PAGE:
Identifying and locating primary source material gives me the same triumphant feeling. I was positively giddy when I figured out that John Niles was the first person to get to United States senate to introduce a petition for slave reparations. I had the Senate Journal entry to back up that audacious assertion. 

I was equally elated over the miraculous moment during the writing of Lethal Lineage, my second book in the Lottie Albright series, when everything clicked. All at once. The book had literally been driving me crazy. More than a light bulb going off, it was like a meteor shower. 

Lethal Lineage is a locked room mystery. My first and probably my only one because I'll never have an idea that good again. It's still my favorite mystery in the series. 

Both my agent and my editor told me they didn't see the ending coming, but it made perfect sense. I was thrilled!

There's one historical document that I probably will never find. In 1879, the county commissioners of the County of Rook in Kansas were presented with a petition to organize the first township in the County of Graham. The petition originated in Nicodemus, so all the signatures were African American. I've searched for this petition at the Kansas State Historical Society and all the county offices.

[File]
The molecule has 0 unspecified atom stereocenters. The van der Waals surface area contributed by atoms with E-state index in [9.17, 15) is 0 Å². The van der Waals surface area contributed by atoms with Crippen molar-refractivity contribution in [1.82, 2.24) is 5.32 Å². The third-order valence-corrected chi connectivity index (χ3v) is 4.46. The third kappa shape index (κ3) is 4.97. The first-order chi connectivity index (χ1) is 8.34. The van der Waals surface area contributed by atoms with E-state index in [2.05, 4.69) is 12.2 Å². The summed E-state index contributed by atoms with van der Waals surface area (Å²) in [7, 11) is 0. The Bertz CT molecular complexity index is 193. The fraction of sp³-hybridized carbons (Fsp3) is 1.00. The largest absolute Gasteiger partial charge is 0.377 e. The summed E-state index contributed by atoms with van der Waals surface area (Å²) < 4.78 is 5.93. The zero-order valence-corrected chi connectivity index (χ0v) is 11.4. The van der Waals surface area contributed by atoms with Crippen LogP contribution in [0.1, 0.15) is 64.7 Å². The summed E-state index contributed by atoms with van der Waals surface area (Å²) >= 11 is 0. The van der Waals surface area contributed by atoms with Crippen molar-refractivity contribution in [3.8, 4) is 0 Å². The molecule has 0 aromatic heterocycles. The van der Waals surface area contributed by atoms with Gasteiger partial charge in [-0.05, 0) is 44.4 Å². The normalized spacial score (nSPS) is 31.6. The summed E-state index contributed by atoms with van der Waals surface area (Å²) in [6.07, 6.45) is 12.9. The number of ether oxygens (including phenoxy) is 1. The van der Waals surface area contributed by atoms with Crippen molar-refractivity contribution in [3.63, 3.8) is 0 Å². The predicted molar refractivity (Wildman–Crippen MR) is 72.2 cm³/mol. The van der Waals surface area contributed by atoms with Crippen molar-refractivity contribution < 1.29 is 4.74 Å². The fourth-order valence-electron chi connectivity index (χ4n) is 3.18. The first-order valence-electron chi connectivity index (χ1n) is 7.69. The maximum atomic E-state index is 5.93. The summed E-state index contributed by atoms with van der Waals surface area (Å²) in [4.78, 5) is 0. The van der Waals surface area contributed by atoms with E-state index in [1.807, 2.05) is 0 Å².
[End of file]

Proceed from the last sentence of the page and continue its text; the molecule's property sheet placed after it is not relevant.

I would love to have it. Does the original exist? Probably not. But who knows? Sadly, families often horde old documents and photos thinking they will write a book someday. Then they die and the kids don't recognize the value of the pictures and papers and they are tossed. 

Monday, August 15, 2022

Here comes inspiration

 Inspiration can strike writers at any time, in any place.

As songsmith Paul Williams once sang, here comes inspiration, walking through the door.

Before I expand on that, let me just repeat something I've said before. Inspiration is NOT reclining in a chaise longue awaiting the angel's kiss upon your brow. Inspiration is nothing more than the spark of the first flame of a fire that might - might - one day erupt into a story, book, screenplay, play, shopping list, whatever. 

That takes application and, sometimes, perspiration.

I have a number of books I have been inspired to write, have begun and then at some point stopped not because of that mythical malaise writer's block but because I realised I was writing the wrong thing. That spark, the inspiration, was a false prophet and I eventually saw it for what it was.